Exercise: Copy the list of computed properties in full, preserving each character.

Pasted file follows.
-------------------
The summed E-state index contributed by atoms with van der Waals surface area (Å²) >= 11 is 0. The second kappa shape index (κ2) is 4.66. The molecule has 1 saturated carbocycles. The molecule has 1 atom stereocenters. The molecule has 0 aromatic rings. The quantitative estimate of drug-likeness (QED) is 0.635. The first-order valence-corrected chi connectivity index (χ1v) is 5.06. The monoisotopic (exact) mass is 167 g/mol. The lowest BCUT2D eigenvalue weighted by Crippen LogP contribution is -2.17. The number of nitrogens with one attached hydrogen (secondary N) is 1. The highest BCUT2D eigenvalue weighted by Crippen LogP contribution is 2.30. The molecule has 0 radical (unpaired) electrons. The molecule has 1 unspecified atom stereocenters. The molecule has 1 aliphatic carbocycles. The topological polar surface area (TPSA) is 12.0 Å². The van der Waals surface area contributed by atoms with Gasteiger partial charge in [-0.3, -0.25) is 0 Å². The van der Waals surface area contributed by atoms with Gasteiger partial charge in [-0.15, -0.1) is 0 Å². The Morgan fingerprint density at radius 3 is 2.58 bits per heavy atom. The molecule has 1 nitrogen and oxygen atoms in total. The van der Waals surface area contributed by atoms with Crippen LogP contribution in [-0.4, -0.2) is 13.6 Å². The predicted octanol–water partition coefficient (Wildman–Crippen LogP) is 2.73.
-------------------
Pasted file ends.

The summed E-state index contributed by atoms with van der Waals surface area (Å²) >= 11 is 0. The second kappa shape index (κ2) is 4.66. The molecule has 1 saturated carbocycles. The molecule has 1 atom stereocenters. The molecule has 0 aromatic rings. The quantitative estimate of drug-likeness (QED) is 0.635. The first-order valence-corrected chi connectivity index (χ1v) is 5.06. The monoisotopic (exact) mass is 167 g/mol. The lowest BCUT2D eigenvalue weighted by Crippen LogP contribution is -2.17. The number of nitrogens with one attached hydrogen (secondary N) is 1. The highest BCUT2D eigenvalue weighted by Crippen LogP contribution is 2.30. The molecule has 0 radical (unpaired) electrons. The molecule has 1 unspecified atom stereocenters. The molecule has 1 aliphatic carbocycles. The topological polar surface area (TPSA) is 12.0 Å². The van der Waals surface area contributed by atoms with Gasteiger partial charge in [-0.3, -0.25) is 0 Å². The van der Waals surface area contributed by atoms with Gasteiger partial charge in [-0.15, -0.1) is 0 Å². The Morgan fingerprint density at radius 3 is 2.58 bits per heavy atom. The molecule has 1 nitrogen and oxygen atoms in total. The van der Waals surface area contributed by atoms with Crippen LogP contribution in [-0.4, -0.2) is 13.6 Å². The predicted octanol–water partition coefficient (Wildman–Crippen LogP) is 2.73.